Sat-nav systems have found their way into millions of cars over the last decade, and they’re now also showing up on the latest smartphones. Drivers are getting increasingly used to hearing the phrase “turn around where possible”, but how do these small gadgets know that you’ve gone off track? It’s all down to satellites, spheres, and a few sums.
Putting the “sat” in sat-nav
Sat-navs know where they are thanks to a network of 24 satellites called the Global Positioning System (GPS). These satellites orbit the Earth at a height of around 20,000 km, in a pattern that means you can always see at least four of them from any position on the globe. Each satellite continuously broadcasts its location and the current time. GPS receivers like sat-navs look for this broadcast, and compare the time it was sent out to the time it was received. Because these signals always travel at the speed of light, about 300,000,000 m/s, the receiver can work out how far away it is from the satellite using the equation speed × time = distance.
Just knowing the distance from one point isn’t much use though. Imagine being lost and asking someone where you are. “You’re 100 miles from London”, they say. Depending on the direction, this could mean you’re in Birmingham, Norwich, or even Northern France!
The information you’ve got only pins your location down to a circle around London with a radius of 100 miles, so you ask another person for help. “You’re 110 miles from Hull”, they reply. Drawing another circle around Hull, that narrows your possible location down to just two places, the points where the two circles intersect – Birmingham and Norwich. Asking a third person helps you work out which city is the right one. “You’re 90 miles from Cardiff”, they say, and putting this together with the other two circles means you must be in Birmingham.
A time and a place
GPS works in almost exactly the same way, using information from multiple satellites to pinpoint your location. The only difference is the number of dimensions. The example above uses circles on the two-dimensional surface of the Earth, but GPS uses spheres in three dimensions.
The signal from one satellite places you on the surface of a sphere, while another satellite places you on a different sphere. All the points where these two spheres meet form a circle, and the sphere from a third satellite meets the circle at exactly two points, just like Birmingham and Norwich in the example above. You need a fourth sphere to pick between these two points, and this can actually be the Earth itself, because only one of the two points will lie on its surface.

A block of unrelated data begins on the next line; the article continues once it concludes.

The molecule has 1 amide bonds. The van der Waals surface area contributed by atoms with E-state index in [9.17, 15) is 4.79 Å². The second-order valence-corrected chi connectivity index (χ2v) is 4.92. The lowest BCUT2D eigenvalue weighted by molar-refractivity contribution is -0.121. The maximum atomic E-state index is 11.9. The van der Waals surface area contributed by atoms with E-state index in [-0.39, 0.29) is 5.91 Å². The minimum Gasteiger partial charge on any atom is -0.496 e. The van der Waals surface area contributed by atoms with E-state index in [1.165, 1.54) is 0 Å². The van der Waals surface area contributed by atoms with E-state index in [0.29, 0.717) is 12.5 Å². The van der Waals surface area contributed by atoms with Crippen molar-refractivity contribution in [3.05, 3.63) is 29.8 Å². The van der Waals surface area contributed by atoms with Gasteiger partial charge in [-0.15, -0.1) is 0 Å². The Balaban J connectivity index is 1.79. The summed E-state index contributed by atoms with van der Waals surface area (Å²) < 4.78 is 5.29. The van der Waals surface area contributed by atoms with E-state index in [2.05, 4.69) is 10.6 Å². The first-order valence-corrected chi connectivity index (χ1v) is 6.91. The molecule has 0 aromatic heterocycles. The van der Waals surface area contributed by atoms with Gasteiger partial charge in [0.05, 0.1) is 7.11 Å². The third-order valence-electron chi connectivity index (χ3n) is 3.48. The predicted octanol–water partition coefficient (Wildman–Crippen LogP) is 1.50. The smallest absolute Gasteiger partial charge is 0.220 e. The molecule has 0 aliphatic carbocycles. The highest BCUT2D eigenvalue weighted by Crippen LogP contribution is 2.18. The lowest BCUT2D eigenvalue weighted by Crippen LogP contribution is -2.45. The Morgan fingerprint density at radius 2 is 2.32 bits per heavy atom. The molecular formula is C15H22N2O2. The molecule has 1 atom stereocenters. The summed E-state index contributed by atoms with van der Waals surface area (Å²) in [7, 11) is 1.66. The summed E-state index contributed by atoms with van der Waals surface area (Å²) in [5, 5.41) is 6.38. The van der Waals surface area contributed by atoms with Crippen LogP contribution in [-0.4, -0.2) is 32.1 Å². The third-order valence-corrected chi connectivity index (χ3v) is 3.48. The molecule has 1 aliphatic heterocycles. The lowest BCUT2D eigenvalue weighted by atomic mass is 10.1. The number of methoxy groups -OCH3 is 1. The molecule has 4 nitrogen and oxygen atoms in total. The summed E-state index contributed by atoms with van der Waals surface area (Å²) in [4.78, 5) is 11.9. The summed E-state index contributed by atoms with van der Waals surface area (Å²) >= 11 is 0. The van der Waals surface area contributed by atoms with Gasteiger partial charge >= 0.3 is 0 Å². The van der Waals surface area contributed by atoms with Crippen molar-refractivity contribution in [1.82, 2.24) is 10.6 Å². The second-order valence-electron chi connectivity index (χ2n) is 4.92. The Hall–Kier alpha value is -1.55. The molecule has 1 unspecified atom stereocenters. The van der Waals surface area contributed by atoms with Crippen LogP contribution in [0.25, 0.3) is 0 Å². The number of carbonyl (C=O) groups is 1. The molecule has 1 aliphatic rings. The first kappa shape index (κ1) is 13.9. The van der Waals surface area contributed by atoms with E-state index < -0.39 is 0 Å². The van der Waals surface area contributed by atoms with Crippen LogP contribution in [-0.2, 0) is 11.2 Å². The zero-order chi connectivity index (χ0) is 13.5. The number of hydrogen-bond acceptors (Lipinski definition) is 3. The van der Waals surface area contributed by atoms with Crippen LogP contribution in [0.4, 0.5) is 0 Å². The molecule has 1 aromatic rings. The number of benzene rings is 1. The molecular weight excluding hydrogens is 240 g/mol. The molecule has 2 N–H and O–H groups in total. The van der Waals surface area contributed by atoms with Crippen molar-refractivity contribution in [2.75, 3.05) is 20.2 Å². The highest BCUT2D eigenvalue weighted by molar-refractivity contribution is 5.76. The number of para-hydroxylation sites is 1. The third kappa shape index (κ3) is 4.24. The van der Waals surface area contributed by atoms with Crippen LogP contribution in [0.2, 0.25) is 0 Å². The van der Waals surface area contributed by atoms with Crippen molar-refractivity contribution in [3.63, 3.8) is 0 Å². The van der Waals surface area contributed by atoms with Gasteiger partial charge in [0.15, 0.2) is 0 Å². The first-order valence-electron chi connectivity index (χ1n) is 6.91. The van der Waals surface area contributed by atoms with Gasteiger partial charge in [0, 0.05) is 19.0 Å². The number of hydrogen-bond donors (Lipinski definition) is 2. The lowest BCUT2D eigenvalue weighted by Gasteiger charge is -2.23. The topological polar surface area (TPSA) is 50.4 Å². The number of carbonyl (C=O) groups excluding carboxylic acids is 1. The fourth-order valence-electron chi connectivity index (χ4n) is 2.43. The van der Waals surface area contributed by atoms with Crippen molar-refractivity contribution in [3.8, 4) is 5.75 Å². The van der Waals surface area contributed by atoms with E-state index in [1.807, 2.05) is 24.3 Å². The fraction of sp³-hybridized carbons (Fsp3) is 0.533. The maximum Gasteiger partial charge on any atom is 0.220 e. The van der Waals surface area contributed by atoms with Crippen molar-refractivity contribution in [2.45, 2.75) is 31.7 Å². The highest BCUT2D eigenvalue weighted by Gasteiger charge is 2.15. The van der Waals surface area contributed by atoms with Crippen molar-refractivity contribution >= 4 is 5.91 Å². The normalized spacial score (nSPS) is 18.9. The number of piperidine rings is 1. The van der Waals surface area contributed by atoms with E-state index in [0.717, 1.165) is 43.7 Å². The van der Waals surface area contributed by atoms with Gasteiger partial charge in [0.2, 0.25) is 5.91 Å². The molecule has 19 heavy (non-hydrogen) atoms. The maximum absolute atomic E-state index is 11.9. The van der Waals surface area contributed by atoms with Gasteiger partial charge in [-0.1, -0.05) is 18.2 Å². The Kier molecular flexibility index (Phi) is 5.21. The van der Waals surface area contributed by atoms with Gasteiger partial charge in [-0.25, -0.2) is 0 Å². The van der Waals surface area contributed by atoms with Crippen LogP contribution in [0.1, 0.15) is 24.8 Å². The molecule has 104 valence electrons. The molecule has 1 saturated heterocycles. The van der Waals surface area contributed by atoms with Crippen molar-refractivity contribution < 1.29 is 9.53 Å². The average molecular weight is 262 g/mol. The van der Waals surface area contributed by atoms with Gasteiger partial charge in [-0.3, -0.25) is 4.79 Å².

There’s just one problem. Because the speed of light is so large, even a small timing error can mean disaster. If your sat-nav’s clock is out by just 1/1,000th of a second, it will get your location wrong by 300 km. In other words, it’ll say you’re in Dublin when you’re actually in Birmingham! To avoid these kinds of errors, the clocks inside the GPS satellites and your sat-nav need to be exactly in sync. The satellites are all fitted with extremely accurate atomic clocks, but these cost thousands of pounds each – too expensive for everyday use.
Back on track
Thankfully, there’s a clever solution. Although the spheres of three satellites will always line up at two points, even if there is a timing error, a fourth sphere won’t. Your sat-nav can work out how to redraw all four spheres to make them all line up, and then use the equation speed × time = distance in reverse to calculate the correct time. For example, if all the spheres need to be moved by 30 km, that means the sat-nav is out by 1/10,000th of a second. With the error corrected, your sat-nav is accurate to the nearest 10 metres or so, and future sat-navs could be even more precise. The European Union are creating an alternative to GPS called Galileo, which will give your location to the nearest couple of meters, so say goodbye to getting lost – though you may still make a few wrong turns!